Today's Business Headlines

12/05/2009 - 06:47

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Get ready for $58bn deficit and million jobless; Regional fund gets a haircut; Stockpile hinders Magellan's reopening; Conroy plan to split up Telstra; Woodside faces suit from pearl farmers

Today's Business Headlines

Get ready for $58bn deficit and million jobless
Tonight's second Rudd government budget will predict a huge $58 billion deficit in the new financial year - a record 4.9 per cent of GDP, higher than in any post-war recession. The Age

Regional fund gets a haircut
West Australian Treasurer Troy Buswell says the Liberal-National government's $700 million regional royalties fund will take a 4 per cent "haircut" in the state budget on Thursday, confirming the global economic turmoil has forced the National Party to back down from its formerly non-negotiable policy. The Fin Review

Stockpile hinders Magellan's reopening
The Magellan lead mine in WA is unlikely to reopen until next year as its owner, Toronto-listed Ivernia focuses on clearing about 21,000 tonnes of stockpiled lead carbonate from the mine site. The West

Conroy plan to split up Telstra
The federal government will offer Telstra the chance to buy up to 49 per cent of its national broadband network, if it agrees to voluntarily hive off its wholesale arm. The Australian

Woodside faces suit from pearl farmers
Opposition to Woodside Energy's plans for a billion-dollar gas pipeline north of Broome could turn into a multi-million-dollar compensation claim by angry local pearl farmers if the project goes ahead. The Australian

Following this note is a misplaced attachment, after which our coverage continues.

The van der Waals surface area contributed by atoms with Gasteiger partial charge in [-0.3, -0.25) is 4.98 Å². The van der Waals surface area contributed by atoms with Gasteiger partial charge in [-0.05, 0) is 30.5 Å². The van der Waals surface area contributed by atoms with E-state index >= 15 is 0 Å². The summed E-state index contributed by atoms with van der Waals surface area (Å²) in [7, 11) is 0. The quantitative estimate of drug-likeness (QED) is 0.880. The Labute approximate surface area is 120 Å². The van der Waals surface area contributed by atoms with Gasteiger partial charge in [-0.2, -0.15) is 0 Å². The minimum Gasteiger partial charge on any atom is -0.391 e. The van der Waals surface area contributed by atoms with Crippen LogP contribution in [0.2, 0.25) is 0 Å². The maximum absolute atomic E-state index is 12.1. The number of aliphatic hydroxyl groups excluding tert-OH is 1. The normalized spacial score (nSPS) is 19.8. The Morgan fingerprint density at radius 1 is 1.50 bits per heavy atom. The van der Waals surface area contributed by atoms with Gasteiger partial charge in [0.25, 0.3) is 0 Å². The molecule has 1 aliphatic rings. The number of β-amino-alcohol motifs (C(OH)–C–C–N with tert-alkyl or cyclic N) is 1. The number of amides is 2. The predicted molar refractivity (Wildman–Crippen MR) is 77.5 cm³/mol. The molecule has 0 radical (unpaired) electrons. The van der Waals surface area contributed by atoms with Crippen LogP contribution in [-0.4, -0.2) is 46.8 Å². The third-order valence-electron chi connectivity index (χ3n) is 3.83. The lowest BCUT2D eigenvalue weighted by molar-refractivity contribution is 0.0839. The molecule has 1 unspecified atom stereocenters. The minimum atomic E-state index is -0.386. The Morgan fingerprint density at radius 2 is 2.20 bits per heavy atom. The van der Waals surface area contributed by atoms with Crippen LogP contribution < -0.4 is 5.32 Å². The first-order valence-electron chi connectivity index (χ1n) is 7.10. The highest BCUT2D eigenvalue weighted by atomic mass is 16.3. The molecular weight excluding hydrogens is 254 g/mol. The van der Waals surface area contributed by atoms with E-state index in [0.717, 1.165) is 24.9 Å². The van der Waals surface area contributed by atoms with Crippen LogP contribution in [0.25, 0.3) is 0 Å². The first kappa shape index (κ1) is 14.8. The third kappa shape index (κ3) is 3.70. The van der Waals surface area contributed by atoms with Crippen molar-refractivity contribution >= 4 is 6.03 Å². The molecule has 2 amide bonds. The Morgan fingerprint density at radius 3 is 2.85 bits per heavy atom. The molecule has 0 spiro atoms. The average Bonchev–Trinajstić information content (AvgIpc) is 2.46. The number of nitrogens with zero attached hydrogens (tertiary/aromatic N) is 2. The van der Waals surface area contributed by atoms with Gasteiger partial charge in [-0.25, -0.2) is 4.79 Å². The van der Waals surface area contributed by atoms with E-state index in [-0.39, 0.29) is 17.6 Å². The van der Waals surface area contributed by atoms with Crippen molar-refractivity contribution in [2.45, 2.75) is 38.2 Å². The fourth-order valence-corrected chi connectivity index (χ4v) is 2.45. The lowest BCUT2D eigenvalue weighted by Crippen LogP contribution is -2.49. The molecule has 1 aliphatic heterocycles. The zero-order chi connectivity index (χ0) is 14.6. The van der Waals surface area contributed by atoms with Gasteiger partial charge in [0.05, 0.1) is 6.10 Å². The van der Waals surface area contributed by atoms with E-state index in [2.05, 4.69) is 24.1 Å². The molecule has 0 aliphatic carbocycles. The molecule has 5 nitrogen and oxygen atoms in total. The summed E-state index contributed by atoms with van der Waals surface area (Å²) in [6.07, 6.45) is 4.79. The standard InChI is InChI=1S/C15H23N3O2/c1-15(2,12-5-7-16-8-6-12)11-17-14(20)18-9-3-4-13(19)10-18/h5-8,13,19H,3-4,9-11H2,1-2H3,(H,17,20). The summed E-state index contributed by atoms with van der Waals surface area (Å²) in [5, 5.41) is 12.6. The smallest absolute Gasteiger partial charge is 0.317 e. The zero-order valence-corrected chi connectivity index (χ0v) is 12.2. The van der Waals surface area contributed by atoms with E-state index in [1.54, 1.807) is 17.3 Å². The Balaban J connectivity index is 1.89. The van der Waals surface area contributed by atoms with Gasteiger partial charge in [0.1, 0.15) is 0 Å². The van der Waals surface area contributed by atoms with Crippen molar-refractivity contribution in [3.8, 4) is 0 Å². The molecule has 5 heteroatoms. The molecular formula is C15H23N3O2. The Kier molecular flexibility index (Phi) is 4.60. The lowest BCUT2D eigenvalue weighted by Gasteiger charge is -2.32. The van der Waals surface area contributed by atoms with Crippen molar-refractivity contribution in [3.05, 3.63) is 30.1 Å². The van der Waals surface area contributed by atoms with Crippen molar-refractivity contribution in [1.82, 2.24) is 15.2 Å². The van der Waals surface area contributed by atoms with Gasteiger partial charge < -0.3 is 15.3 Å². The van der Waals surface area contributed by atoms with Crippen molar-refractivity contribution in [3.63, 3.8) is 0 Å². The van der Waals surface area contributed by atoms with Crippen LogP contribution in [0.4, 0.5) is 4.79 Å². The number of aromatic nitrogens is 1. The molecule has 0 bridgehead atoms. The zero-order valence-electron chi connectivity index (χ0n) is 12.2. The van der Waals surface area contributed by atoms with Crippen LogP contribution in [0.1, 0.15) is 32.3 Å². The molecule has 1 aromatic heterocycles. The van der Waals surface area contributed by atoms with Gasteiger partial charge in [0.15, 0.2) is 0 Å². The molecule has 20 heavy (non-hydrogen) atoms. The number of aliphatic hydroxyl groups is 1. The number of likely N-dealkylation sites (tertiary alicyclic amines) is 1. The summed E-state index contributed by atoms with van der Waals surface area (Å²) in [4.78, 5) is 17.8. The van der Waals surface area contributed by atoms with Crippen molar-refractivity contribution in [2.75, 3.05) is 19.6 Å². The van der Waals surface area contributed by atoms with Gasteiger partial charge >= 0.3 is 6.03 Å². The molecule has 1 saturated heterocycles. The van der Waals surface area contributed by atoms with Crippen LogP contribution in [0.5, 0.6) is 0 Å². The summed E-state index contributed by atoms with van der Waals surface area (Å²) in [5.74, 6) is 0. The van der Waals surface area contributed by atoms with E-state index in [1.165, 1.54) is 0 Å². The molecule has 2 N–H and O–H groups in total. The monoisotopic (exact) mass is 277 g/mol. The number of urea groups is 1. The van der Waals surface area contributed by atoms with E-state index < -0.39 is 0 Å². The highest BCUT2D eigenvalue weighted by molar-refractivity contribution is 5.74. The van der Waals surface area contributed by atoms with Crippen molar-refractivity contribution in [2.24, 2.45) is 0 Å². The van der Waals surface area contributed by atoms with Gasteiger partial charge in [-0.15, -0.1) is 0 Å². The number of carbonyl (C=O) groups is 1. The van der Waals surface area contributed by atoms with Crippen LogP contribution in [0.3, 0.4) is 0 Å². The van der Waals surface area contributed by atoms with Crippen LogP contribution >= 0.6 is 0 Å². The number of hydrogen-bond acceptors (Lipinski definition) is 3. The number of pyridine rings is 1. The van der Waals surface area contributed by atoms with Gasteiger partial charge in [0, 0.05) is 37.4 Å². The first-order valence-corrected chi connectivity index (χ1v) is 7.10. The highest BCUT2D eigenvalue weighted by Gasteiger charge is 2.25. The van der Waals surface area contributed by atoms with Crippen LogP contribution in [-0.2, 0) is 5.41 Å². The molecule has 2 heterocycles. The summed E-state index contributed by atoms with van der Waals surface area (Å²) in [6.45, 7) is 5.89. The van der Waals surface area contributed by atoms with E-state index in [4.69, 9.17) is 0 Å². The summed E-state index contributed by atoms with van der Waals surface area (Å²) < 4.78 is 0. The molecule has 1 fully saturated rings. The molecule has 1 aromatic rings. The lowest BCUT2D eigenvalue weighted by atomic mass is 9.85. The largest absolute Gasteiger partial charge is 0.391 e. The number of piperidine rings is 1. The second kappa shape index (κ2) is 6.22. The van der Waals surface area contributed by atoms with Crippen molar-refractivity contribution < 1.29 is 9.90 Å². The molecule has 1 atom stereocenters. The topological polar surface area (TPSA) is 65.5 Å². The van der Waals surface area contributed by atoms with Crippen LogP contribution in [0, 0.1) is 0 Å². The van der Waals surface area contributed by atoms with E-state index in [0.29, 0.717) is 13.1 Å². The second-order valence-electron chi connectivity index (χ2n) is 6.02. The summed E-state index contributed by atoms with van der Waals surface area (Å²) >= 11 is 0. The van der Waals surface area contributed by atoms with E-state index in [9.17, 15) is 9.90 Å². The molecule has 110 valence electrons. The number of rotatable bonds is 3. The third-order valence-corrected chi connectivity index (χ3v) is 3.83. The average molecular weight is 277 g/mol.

THE WEST AUSTRALIAN:

Page 1: In a major setback to Australia's national; bowel cancer screening program, more than 475,000 Australians will be offered re-testing after the federal government admitted some home-test kits might have given false negative results.

Page 3: Toxic chemicals about to be deregistered or already banned in the European Union remain widely available in Australia and can be found in everything from pet flea collars to head lice treatments for children.

Page 4: The shipping company at the centre of a pay dispute involving 24 striking crew aboard a vessel off Geraldton claims it has paid the outstanding wages.

Page 5: The national consumer watchdog has launched legal action against a Perth company and its director over an alleged pyramid-selling scheme.

Page 7: Business performance has rebounded after the federal government's stimulus packages, with two surveys suggesting an across-the-board turnaround.

Page 9: The state government will plough $263 million into publicly-owned generator Verve to build two new highly efficient gas power plants at Kwinana to avert a looming power crisis.

Business: Santos will raise up to $3 billion to cope with the heavy call on its finances from its participation in the $21.5 billion Papua New Guinea and $7.7 billion Gladstone export gas projects.

The Magellan lead mine in WA is unlikely to reopen until next year as its owner, Toronto-listed Ivernia focuses on clearing about 21,000 tonnes of stockpiled lead carbonate from the mine site.

China's bout of deflation persisted in April as consumer prices fell 1.5 per cent from elevated levels a year earlier, but analysts said they expect prices to start heading up later in the year.

Pacific Brands has joined the rush of companies taking advantage of a buoyant share price, deciding to tap its shareholders for up to $256 million in an effort to cut its debt load.

WA engineering contractor Lycopodium has tipped at least another year of difficult trading conditions, cutting its full-year profit forecast by $2.3 million to $12.4 million yesterday.

Kagara has struck a deal that will see Western Areas assume operational control of its billion-dollar Lounge Lizard nickel mine deposit in a move which paves the way for development of Australia's richest nickel mine.